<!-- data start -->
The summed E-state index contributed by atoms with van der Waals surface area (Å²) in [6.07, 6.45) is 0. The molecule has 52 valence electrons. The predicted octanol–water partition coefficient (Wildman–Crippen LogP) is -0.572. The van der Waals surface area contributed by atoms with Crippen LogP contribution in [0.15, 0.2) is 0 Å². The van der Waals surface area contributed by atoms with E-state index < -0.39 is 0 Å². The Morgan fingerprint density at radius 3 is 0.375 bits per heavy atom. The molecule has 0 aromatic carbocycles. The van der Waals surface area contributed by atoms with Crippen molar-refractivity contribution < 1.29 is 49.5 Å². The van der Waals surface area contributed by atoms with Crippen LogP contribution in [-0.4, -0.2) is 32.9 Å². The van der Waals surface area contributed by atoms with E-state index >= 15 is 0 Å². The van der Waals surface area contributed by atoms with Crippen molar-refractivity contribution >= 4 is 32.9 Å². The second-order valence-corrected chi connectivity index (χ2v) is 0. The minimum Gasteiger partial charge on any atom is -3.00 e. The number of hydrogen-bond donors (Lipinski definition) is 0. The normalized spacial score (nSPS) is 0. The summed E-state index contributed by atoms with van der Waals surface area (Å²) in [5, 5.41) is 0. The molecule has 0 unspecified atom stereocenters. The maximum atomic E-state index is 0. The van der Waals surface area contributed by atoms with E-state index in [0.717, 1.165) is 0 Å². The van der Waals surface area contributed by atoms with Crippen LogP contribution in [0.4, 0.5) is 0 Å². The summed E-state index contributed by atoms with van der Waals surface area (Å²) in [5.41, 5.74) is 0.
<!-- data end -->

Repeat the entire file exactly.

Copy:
The summed E-state index contributed by atoms with van der Waals surface area (Å²) in [6.07, 6.45) is 0. The molecule has 52 valence electrons. The predicted octanol–water partition coefficient (Wildman–Crippen LogP) is -0.572. The van der Waals surface area contributed by atoms with Crippen LogP contribution in [0.15, 0.2) is 0 Å². The van der Waals surface area contributed by atoms with E-state index < -0.39 is 0 Å². The Morgan fingerprint density at radius 3 is 0.375 bits per heavy atom. The molecule has 0 aromatic carbocycles. The van der Waals surface area contributed by atoms with Crippen molar-refractivity contribution < 1.29 is 49.5 Å². The van der Waals surface area contributed by atoms with Crippen LogP contribution in [-0.4, -0.2) is 32.9 Å². The van der Waals surface area contributed by atoms with E-state index >= 15 is 0 Å². The van der Waals surface area contributed by atoms with Crippen molar-refractivity contribution >= 4 is 32.9 Å². The second-order valence-corrected chi connectivity index (χ2v) is 0. The minimum Gasteiger partial charge on any atom is -3.00 e. The number of hydrogen-bond donors (Lipinski definition) is 0. The normalized spacial score (nSPS) is 0. The summed E-state index contributed by atoms with van der Waals surface area (Å²) in [5, 5.41) is 0. The molecule has 0 unspecified atom stereocenters. The maximum atomic E-state index is 0. The van der Waals surface area contributed by atoms with E-state index in [0.717, 1.165) is 0 Å². The van der Waals surface area contributed by atoms with Crippen LogP contribution in [0.4, 0.5) is 0 Å². The summed E-state index contributed by atoms with van der Waals surface area (Å²) in [5.41, 5.74) is 0.